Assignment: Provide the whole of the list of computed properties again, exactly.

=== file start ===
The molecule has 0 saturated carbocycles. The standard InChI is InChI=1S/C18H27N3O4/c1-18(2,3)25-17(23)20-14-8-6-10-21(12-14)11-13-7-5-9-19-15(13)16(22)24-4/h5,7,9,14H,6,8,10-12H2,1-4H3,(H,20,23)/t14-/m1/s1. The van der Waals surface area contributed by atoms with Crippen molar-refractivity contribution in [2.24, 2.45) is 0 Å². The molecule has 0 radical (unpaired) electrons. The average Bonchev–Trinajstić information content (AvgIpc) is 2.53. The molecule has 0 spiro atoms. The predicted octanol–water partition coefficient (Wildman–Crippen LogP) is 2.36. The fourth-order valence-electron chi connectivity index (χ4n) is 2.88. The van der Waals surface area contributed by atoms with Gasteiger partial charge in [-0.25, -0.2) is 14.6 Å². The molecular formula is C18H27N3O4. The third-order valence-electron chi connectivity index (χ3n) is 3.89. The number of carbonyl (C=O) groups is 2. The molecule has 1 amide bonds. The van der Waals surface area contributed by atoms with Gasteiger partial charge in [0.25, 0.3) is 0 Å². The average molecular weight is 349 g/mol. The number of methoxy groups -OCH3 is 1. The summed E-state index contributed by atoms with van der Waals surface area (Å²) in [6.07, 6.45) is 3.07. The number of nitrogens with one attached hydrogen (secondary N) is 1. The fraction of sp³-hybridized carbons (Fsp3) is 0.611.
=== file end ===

The molecule has 0 saturated carbocycles. The standard InChI is InChI=1S/C18H27N3O4/c1-18(2,3)25-17(23)20-14-8-6-10-21(12-14)11-13-7-5-9-19-15(13)16(22)24-4/h5,7,9,14H,6,8,10-12H2,1-4H3,(H,20,23)/t14-/m1/s1. The van der Waals surface area contributed by atoms with Crippen molar-refractivity contribution in [2.24, 2.45) is 0 Å². The molecule has 0 radical (unpaired) electrons. The average Bonchev–Trinajstić information content (AvgIpc) is 2.53. The molecule has 0 spiro atoms. The predicted octanol–water partition coefficient (Wildman–Crippen LogP) is 2.36. The fourth-order valence-electron chi connectivity index (χ4n) is 2.88. The van der Waals surface area contributed by atoms with Gasteiger partial charge in [-0.25, -0.2) is 14.6 Å². The molecular formula is C18H27N3O4. The third-order valence-electron chi connectivity index (χ3n) is 3.89. The number of carbonyl (C=O) groups is 2. The molecule has 1 amide bonds. The van der Waals surface area contributed by atoms with Gasteiger partial charge in [0.25, 0.3) is 0 Å². The average molecular weight is 349 g/mol. The number of methoxy groups -OCH3 is 1. The summed E-state index contributed by atoms with van der Waals surface area (Å²) in [6.07, 6.45) is 3.07. The number of nitrogens with one attached hydrogen (secondary N) is 1. The fraction of sp³-hybridized carbons (Fsp3) is 0.611.